Guy Fieri has long been a gregarious sort, a risk taker to be sure. That was the case well before he became one of the planet's most popular celebrity chefs. The Food Network star and restaurant mogul owned a few spots around the North Bay, only starting to build what has become a vast empire.
He heard legendary Oakland Raiders quarterback Ken Stabler had an endorsement with a local Chevrolet car dealership. That was Fieri's hero growing up a diehard Raiders fan, when the Silver and Black mystique reached its zenith.
Fieri thought he'd take a shot in the dark. If Stabler was interested, Fieri told the car dealer, the quarterback could have a meal at his place, on the house.
One Saturday night shortly after, Fieri got a call he'll never forget.
"They said, ‘Someone who looks a lot like Kenny Stabler just walked in the restaurant," Fieri said on this week's episode of NBC Sports Bay Area's Raiders Insider Podcast. "I had a bunch of people over for a dinner party, but I left right away and rushed to the restaurant. There was Kenny having dinner. I introduced myself, and we just started talking football and food, and became fast friends."
That was the start of a long-lasting friendship with the Raiders. Fieri is as die-hard as they come, and has bled Silver and Black his entire life. He's become an honorary Raider of sorts, and remains incredibly active in the Raiders community. He has hosted tailgate shows from the Raiders parking lot. He has cooked for John Madden's birthday parties, and hosts a special cookout each year at Raiders training camp. He participates in Raiders charitable endeavors, and even participated in Jack Del Rio's charity bocce tournament last week.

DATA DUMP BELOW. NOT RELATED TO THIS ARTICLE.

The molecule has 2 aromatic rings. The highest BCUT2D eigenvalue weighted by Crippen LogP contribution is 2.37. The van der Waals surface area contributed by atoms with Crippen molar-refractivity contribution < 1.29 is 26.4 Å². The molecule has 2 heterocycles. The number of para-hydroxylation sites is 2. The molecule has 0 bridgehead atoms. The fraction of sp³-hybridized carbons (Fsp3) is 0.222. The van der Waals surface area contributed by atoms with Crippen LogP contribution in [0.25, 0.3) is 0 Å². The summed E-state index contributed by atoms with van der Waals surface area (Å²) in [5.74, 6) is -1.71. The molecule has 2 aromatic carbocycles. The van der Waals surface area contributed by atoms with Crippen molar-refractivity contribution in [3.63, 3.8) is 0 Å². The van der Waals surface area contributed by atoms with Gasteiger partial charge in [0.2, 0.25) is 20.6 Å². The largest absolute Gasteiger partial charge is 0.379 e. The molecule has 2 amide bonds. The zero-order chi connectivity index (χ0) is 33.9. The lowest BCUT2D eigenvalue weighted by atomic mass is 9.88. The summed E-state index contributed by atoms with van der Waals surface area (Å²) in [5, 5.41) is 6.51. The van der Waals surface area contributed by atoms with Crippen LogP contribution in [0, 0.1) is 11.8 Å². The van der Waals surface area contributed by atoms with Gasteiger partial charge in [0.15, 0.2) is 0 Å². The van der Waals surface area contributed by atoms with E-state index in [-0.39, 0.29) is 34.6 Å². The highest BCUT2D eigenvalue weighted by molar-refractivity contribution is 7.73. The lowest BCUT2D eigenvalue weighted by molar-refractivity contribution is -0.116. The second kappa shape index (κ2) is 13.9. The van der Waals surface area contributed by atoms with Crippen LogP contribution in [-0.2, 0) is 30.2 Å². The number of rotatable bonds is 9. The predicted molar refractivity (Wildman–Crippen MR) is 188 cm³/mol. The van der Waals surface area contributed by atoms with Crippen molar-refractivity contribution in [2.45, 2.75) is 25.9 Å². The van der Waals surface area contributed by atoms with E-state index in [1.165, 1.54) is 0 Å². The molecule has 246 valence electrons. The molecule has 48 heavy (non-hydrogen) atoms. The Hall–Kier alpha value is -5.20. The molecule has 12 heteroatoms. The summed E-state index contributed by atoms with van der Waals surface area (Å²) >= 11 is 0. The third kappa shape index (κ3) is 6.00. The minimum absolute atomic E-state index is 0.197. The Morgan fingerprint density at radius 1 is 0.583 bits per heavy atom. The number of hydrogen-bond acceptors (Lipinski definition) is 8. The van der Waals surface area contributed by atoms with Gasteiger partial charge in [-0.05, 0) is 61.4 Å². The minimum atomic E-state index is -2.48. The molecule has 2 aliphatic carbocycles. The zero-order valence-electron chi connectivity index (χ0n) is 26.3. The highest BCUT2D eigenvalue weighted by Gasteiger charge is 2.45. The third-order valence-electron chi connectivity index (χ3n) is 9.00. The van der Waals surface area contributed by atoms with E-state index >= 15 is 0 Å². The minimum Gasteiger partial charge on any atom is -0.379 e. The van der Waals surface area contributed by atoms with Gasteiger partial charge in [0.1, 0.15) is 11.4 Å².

Nothing however, compares to becoming friends with Stabler. The relationship started as fan and favorite athlete, but they bonded over common interests and stayed in contact for a long time before Stabler died from complications of colon cancer in 2015.
"Kenny and I became great friends, and getting to meet and get to know him in the last 10 years of his life was a great opportunity for me," Fieri said. "He could tell you a story about a play or moment in history like he was there. He had such a great memory. I remember talking to him one night and asking, ‘Do you know why I am the way I am? You had such an influence on me.' I mean, he made his own rules. He had his own style, and he wasn't going to be put in a corner. He was going to play the way he played and live the way he lived. I always admired him so much."
Fieri has strong relationships with modern Raiders as well, from ownership down to the players.
Before he got on the inside, he was a fan who owned the Oakland Coliseum parking lot. He would come to Raiders games ready to cook.
"I used to bring an arsenal of cooking gear," Fieri said. "I would bring a jambalaya pot. I used to smoke meats the night before and all that stuff. I would never have to buy a ticket. If I would cook, my friends would find a way to get me to the game. Some of my best Raiders buddies came through those tailgate events. People would just have a great time and take care of one another."